|Founder and CEO Michael Dell. Image: Dell|
Michael Dell’s old game plan was ruthless and effective: Crush competitors by building products at a lower cost, and using the Internet to pass the savings on to value-conscious customers. That strategy made his namesake company a darling of the first Internet boom and the largest computer maker in the world.
But times have changed. In recent years archrival Hewlett-Packard (HPQ) has stolen Dell’s (DELL) global PC crown by using HP’s larger size to cut costs and its retail relationships to grow sales. And while Dell has struggled, companies like Apple (AAPL) are using design savvy to simplify computing experience through devices like the iPod and iPhone.
To face these challenges, Dell is changing too – and there’s no clearer sign than the company’s announcement Monday that it intends to buy privately held data storage provider EqualLogic for $1.4 billion. The size of the deal is remarkable for a company that once dismissed big acquisitions as unworkable. EqualLogic not only marks the biggest acquisition in Dell’s history, but also the most any company has paid in cash for a venture-backed startup. The deal is expected to close in February, and Dell expects to keep most of the company’s nearly 400 employees.
The change is more than just talk. The move to buy EqualLogic shows Dell is willing to place billion-dollar bets on a different way of doing things. The old Dell didn’t do many big purchases; when IBM (IBM) sold its PC business to Lenovo, CNET quoted Michael Dell saying, “We’re not big fans of the idea of taking companies and smashing them together. … When was the last time you saw a successful acquisition or merger in the computer industry?”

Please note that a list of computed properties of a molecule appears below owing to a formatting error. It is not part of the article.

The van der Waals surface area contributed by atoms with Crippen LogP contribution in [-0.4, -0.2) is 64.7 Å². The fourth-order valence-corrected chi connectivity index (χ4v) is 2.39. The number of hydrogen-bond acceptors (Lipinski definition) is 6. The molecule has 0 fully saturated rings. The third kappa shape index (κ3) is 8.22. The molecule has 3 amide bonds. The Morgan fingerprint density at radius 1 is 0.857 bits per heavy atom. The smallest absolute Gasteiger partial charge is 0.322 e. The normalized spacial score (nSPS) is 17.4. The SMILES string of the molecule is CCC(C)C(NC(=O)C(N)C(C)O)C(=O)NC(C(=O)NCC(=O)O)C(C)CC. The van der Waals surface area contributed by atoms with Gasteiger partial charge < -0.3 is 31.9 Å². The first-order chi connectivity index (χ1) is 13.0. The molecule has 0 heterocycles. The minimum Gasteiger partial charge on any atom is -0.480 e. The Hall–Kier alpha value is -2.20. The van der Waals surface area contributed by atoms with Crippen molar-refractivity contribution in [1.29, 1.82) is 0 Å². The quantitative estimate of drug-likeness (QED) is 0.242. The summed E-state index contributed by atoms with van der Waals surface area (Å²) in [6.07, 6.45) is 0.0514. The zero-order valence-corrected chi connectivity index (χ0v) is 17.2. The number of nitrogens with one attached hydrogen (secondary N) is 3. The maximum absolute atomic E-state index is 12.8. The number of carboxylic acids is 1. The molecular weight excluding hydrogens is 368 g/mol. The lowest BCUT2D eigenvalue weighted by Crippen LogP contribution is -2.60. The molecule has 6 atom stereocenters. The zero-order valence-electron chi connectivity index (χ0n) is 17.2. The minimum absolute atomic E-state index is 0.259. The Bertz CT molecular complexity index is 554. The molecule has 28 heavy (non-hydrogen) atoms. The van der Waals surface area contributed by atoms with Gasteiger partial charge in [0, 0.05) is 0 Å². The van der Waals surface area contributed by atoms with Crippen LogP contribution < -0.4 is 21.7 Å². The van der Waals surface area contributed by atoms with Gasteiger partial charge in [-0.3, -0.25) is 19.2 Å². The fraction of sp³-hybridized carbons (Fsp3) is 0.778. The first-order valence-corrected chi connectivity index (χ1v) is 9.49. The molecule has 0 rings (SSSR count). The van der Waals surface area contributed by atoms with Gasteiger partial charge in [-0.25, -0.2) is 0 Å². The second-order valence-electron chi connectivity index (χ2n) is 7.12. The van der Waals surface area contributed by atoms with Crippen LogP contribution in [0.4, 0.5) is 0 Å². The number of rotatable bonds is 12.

Explaining why Dell is making the move, executives say buying EqualLogic fits the company’s new emphasis on simplicity. Nashua, N.H.-based EqualLogic uses hardware and software to help organizations like Fidelity Bank and Yale University more deftly manage their sea of digital information by allowing them to access data faster and pinpoint problems. EqualLogic’s technology for creating storage area networks is known for being easy to upgrade and having an easy-to-use interface. Dell will incorporate it into future versions of its PowerVault storage line.
Such storage technology is a fast-growing area for Dell. The company says sales for the segment recently have grown 24 percent year-over-year. Better yet, EqualLogic’s area of specialization in storage, a method called iSCSI that uses Ethernet to move data instead of a more common method called fibre channel, is projected to be the fastest-growing segment of the market. Dell plans to continue to sell EMC’s (EMC) fibre-channel based storage solutions as well.
EqualLogic’s technology isn’t cheap for companies to buy; but that fits Dell’s new strategy, too. Rather than focus mainly low prices as its selling point for customers, Dell is seeking to position itself as an innovator that will streamline the maddening process of buying and maintaining business technology. This is a change in strategy for Dell, whose competitors have traditionally criticized the company for running a tight operation but not fostering innovation.
“It’s fair historically, if you go back a year or so, that you would have thought of Dell as more of a fast follower,” said Brad Anderson, senior vice president of Dell’s business product group. “But we recognize that if we want to solve our customers’ problems and provide leadership, we’re going to need to jump in very early.”
It’s a message that comes straight from the top, now that Michael Dell has retaken the reins as CEO.
“With Michael coming back, things are a little bit different,” Anderson, said. “Company-wide, we are driving IT simplification very hard. It is our strategy; it is our mission. It’s also driving a cultural change within Dell.”EDIT POST